|SomniLight Migrane Relief||Glasses||100||100||100||100||100||100||SomniLight|
|Filter 0 – cutoff: 580nm||Filter Tester||100||100||100||100||100||100||GLARminY|
|Carbonshades **||Glasses||100||100||100||100||100||100||Carbonshade, Amazon|
|NoIR #570 39% Dark Red/Orange||Glasses, Clip-ons, Flip-ups, Fit-Overs||100||100||100||100||100||90||NoIR, Amazon|
|Below closer to Tester Filter 1; above to Tester Filter 0. / Wavelengths:||400||425||450||480||520||570||(nanometers)|
|Cocoons SideKick orange lens **||Clip-on flip-ups||100||100||100||100||100||n/a||Cocoons|
|NoIR #553 52% Red/Orange||Glasses, Clip-ons, Flip-ups, Fit-Overs||100||100||100||100||100||70||NoIR, Amazon|
|Filter 1 – cutoff: 525nm||Filter Tester||100||100||100||100||100||65||GLARminY|
|3M 2846 Red-Orange safety spectacles||Glasses||100||100||100||100||100||55||local 3M distributors|
|LowBlueLights – glasses||Glasses, Fit-overs||100||100||100||100||100||20||LowBlueLights glasses, fitovers|
|NoIR #60UV 49% Orange||Glasses, Clip-ons, Flip-ups, Fit-Overs||100||100||100||100||100||20||NoIR, Amazon|
|UVEX SCT Orange||Glasses, Fit-overs||100||100||100||100||100||15||Amazon|
|NoIR #505 56% Orange||Glasses, Clip-ons, Flip-ups, Fit-Overs||100||100||100||100||95||60||NoIR, Amazon|
|Spectra 479||Glasses||100||100||100||100||95||40||Spectra479, Amazon|
|Melatonin Shades||Glasses||100||100||100||100||95||30||Melatonin Shades, Amazon|
|f.lux at 1200K *||bluelight app||100||100||100||100||95||15||f.lux|
|LowBlueLights – screen filter||Screen protector||100||100||100||100||70||15||LowBlueLights|
|NoIR #533 35% Amber/Orange||Glasses, Clip-ons, Flip-ups, Fit-Overs||100||90||95||95||90||70||NoIR, Amazon|
|Mojo BluBlock Sun Brown 60||Glasses (also Prescription)||90||90||95||95||90||60||ReadingGlassesETC|
|NoIR #68 52% Light Orange||Glasses, Clip-ons, Flip-ups, Fit-Overs||100||90||90||95||90||10||NoIR, Amazon|
|Below closer to Tester Filter 2; above to Tester Filter 1. / Wavelengths:||400||425||450||480||520||570||(nanometers)|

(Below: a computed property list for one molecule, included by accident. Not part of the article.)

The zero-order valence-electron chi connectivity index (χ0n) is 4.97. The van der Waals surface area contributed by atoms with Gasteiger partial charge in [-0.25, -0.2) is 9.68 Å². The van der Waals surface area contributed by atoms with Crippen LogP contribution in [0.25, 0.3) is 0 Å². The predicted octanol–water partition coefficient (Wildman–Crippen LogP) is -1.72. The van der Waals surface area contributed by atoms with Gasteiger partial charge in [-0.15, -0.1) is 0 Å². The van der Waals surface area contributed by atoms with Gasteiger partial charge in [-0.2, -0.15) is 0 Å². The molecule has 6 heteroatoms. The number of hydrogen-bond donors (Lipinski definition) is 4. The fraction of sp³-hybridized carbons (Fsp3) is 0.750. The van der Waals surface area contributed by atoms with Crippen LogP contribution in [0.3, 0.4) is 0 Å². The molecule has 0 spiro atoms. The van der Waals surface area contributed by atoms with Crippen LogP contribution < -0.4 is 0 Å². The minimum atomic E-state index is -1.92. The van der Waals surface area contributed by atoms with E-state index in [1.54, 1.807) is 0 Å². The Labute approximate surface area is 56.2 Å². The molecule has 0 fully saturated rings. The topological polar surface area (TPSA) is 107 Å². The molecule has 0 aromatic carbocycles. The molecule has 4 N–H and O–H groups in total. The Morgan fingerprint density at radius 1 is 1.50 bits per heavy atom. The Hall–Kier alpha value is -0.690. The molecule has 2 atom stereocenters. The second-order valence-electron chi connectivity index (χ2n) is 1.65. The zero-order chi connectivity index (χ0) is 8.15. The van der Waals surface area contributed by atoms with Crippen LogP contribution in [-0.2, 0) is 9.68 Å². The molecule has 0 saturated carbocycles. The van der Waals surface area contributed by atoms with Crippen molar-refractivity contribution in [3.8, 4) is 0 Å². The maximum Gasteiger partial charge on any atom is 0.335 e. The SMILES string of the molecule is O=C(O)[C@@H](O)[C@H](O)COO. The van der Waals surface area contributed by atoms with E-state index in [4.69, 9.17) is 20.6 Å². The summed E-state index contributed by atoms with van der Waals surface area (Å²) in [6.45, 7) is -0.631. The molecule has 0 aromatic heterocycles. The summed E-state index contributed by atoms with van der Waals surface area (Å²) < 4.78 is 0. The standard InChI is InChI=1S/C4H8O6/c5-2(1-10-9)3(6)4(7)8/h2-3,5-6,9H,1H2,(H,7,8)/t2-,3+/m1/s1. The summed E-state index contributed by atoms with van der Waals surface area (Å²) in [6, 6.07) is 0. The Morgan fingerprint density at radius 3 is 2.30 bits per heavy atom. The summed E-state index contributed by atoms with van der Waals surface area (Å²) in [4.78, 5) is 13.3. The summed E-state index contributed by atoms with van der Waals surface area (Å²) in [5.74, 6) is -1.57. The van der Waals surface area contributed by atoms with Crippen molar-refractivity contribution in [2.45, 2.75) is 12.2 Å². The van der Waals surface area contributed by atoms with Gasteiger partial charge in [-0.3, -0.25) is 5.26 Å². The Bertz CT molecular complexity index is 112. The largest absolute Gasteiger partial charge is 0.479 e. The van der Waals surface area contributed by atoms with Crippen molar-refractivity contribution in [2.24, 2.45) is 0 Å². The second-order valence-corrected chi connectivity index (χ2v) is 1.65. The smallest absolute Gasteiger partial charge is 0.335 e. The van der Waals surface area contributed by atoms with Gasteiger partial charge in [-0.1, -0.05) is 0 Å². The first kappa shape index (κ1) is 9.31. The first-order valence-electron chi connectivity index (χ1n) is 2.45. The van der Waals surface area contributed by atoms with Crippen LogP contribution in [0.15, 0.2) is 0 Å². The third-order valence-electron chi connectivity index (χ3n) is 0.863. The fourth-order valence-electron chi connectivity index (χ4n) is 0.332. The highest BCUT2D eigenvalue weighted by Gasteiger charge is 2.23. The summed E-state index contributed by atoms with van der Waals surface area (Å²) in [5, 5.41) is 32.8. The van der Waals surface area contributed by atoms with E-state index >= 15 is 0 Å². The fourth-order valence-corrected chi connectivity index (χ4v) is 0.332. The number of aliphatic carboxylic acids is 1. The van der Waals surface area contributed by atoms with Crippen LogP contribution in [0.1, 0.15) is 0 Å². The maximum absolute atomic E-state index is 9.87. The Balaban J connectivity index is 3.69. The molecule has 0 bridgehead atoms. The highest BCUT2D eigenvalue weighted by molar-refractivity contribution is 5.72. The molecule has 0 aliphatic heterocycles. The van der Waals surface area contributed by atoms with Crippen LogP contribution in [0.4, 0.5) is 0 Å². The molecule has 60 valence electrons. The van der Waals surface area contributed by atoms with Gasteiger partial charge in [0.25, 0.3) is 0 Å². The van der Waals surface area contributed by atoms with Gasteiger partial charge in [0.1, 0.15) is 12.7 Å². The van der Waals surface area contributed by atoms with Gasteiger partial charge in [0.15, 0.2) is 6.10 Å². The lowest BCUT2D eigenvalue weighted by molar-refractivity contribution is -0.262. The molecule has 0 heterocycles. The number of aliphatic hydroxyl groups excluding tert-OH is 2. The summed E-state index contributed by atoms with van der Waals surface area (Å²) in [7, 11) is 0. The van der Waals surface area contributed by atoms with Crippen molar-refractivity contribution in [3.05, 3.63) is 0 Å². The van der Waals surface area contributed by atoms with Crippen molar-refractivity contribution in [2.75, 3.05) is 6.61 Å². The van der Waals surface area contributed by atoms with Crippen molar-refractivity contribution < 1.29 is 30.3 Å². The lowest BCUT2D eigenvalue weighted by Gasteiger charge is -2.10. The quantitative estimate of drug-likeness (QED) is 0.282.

|Filter 2 – cutoff: 490nm||Filter Tester||100||100||100||100||25||15||GLARminY|
|Mojo BluBlock Therapy Orange||Rx Glasses||100||100||100||95||85||30||ReadingGlassesETC|
|Spektrum ProSPEK-99||Glasses, Clip-ons, Flip-ups||100||100||100||95||75||10||Spektrum, Amazon|
|NoIR #465 70% Yellow||Glasses, Clip-ons, Flip-ups, Fit-Overs||100||90||95||85||30||10||NoIR, Amazon|
|Mojo BluBlock Day Tan Melanin||Glasses (also Prescription)||95||90||85||80||65||30||ReadingGlassesETC|
|Below closer to Tester Filter 3; above to Tester Filter 2. / Wavelengths:||400||425||450||480||520||570||(nanometers)|
|Cocoons non-polarized yelow/lemon lens **||Fit-overs, Clip-ons, Flip-ups||100||100||100||n/a||n/a||n/a||Cocoons|
|Filter 3 – cutoff: 460nm||Filter Tester||100||100||100||80||15||10||GLARminY|
|T’aime 97% lens *||Glasses||100||100||100||75||20||10||T’aime on Amazon|
|NoIR #50UV 54% Yellow||Glasses, Clip-ons, Flip-ups, Fit-Overs||100||100||100||70||10||10||NoIR, Amazon|
|f.lux at 1900K *||bluelight app||100||100||95||90||80||15||f.lux|
|Mojo BluBlock Night Yellow||Glasses (also Prescription)||100||100||95||70||40||15||ReadingGlassesETC|
|f.lux at 2300K *||bluelight app||100||95||95||80||70||15||f.lux|
|NoIR #58 58% Yellow||Glasses, Clip-ons, Flip-ups, Fit-Overs||100||95||95||30||10||10||NoIR|
|f.lux at 2700K *||bluelight app||100||90||85||70||60||15||f.lux|
|Mojo BluBlock Day Amber Melanin||Glasses (also Prescription)||95||90||80||60||40||25||ReadingGlassesETC|
|UVEX Amber||Glasses, Fit-overs||100||85||75||20||10||10||Amazon|
|f.lux at 3400K *||bluelight app||100||80||75||55||45||15||f.lux|
|Below closer to Tester Filter 4; above to Tester Filter 3. / Wavelengths:||400||425||450||480||520||570||(nanometers)|
|Mojo BluBlock Sun Brown 40||Rx Glasses||80||75||80||80||70||40||ReadingGlassesETC|
|TheraSpecs FL-41 indoor lens||Migraine relief/anti-fluorescent Rx Glasses||55||60||80||80||80||45||TheraSpecs, Amazon|
|Filter 4 (TheraSpecs-like)||Filter Tester||65||70||65||75||75||40||GLARminY|
|Below closer to Tester Filter 5; above to Tester Filter 4. / Wavelengths:||400||425||450||480||520||570||(nanometers)|